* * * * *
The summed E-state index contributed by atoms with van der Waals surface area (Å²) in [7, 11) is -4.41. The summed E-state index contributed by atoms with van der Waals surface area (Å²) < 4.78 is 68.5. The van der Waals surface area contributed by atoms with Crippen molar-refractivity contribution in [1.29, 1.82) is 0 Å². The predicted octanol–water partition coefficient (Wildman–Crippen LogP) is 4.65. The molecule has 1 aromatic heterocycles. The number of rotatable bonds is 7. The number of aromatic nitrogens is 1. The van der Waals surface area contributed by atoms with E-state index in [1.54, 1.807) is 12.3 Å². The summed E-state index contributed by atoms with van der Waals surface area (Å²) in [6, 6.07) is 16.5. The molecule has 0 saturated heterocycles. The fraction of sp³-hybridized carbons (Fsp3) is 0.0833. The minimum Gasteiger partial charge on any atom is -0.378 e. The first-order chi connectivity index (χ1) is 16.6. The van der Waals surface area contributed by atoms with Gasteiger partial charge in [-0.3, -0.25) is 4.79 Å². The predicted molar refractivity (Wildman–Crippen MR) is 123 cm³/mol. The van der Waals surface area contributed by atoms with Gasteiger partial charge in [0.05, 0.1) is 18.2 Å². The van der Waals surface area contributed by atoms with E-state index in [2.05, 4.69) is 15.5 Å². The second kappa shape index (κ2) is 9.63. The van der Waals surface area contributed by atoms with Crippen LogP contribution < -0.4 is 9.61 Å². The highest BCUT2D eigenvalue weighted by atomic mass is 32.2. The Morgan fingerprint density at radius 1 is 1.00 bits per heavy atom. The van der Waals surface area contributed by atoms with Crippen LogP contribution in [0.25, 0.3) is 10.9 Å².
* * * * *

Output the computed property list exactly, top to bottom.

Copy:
The summed E-state index contributed by atoms with van der Waals surface area (Å²) in [7, 11) is -4.41. The summed E-state index contributed by atoms with van der Waals surface area (Å²) < 4.78 is 68.5. The van der Waals surface area contributed by atoms with Crippen molar-refractivity contribution in [1.29, 1.82) is 0 Å². The predicted octanol–water partition coefficient (Wildman–Crippen LogP) is 4.65. The molecule has 1 aromatic heterocycles. The number of rotatable bonds is 7. The number of aromatic nitrogens is 1. The van der Waals surface area contributed by atoms with E-state index in [1.54, 1.807) is 12.3 Å². The summed E-state index contributed by atoms with van der Waals surface area (Å²) in [6, 6.07) is 16.5. The molecule has 0 saturated heterocycles. The fraction of sp³-hybridized carbons (Fsp3) is 0.0833. The minimum Gasteiger partial charge on any atom is -0.378 e. The first-order chi connectivity index (χ1) is 16.6. The van der Waals surface area contributed by atoms with Gasteiger partial charge in [-0.3, -0.25) is 4.79 Å². The predicted molar refractivity (Wildman–Crippen MR) is 123 cm³/mol. The van der Waals surface area contributed by atoms with Gasteiger partial charge in [0.05, 0.1) is 18.2 Å². The van der Waals surface area contributed by atoms with E-state index in [2.05, 4.69) is 15.5 Å². The second kappa shape index (κ2) is 9.63. The van der Waals surface area contributed by atoms with Crippen LogP contribution < -0.4 is 9.61 Å². The highest BCUT2D eigenvalue weighted by atomic mass is 32.2. The Morgan fingerprint density at radius 1 is 1.00 bits per heavy atom. The van der Waals surface area contributed by atoms with Crippen LogP contribution in [0.25, 0.3) is 10.9 Å².